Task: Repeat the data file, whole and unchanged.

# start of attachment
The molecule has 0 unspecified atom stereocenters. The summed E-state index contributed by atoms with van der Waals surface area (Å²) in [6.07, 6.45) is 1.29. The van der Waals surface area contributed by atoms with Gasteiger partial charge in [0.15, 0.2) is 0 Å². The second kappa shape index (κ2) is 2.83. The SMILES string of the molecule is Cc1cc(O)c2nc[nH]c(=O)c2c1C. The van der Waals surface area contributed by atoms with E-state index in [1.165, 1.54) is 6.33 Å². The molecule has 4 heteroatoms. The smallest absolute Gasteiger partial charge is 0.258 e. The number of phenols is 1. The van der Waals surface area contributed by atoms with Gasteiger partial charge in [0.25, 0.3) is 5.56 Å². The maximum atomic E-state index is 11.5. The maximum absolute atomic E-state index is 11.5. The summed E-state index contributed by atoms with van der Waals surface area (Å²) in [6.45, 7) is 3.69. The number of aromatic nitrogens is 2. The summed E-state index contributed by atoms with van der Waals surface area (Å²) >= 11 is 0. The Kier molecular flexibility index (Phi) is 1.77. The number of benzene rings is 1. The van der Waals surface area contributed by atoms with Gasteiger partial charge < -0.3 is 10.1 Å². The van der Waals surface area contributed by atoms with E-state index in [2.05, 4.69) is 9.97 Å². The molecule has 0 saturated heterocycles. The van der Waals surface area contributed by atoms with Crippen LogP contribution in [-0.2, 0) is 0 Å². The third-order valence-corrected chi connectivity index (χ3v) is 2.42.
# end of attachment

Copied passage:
The molecule has 0 unspecified atom stereocenters. The summed E-state index contributed by atoms with van der Waals surface area (Å²) in [6.07, 6.45) is 1.29. The van der Waals surface area contributed by atoms with Gasteiger partial charge in [0.15, 0.2) is 0 Å². The second kappa shape index (κ2) is 2.83. The SMILES string of the molecule is Cc1cc(O)c2nc[nH]c(=O)c2c1C. The van der Waals surface area contributed by atoms with E-state index in [1.165, 1.54) is 6.33 Å². The molecule has 4 heteroatoms. The smallest absolute Gasteiger partial charge is 0.258 e. The number of phenols is 1. The van der Waals surface area contributed by atoms with Gasteiger partial charge in [0.25, 0.3) is 5.56 Å². The maximum atomic E-state index is 11.5. The maximum absolute atomic E-state index is 11.5. The summed E-state index contributed by atoms with van der Waals surface area (Å²) in [6.45, 7) is 3.69. The number of aromatic nitrogens is 2. The summed E-state index contributed by atoms with van der Waals surface area (Å²) >= 11 is 0. The Kier molecular flexibility index (Phi) is 1.77. The number of benzene rings is 1. The van der Waals surface area contributed by atoms with Gasteiger partial charge < -0.3 is 10.1 Å². The van der Waals surface area contributed by atoms with E-state index in [2.05, 4.69) is 9.97 Å². The molecule has 0 saturated heterocycles. The van der Waals surface area contributed by atoms with Crippen LogP contribution in [-0.2, 0) is 0 Å². The third-order valence-corrected chi connectivity index (χ3v) is 2.42.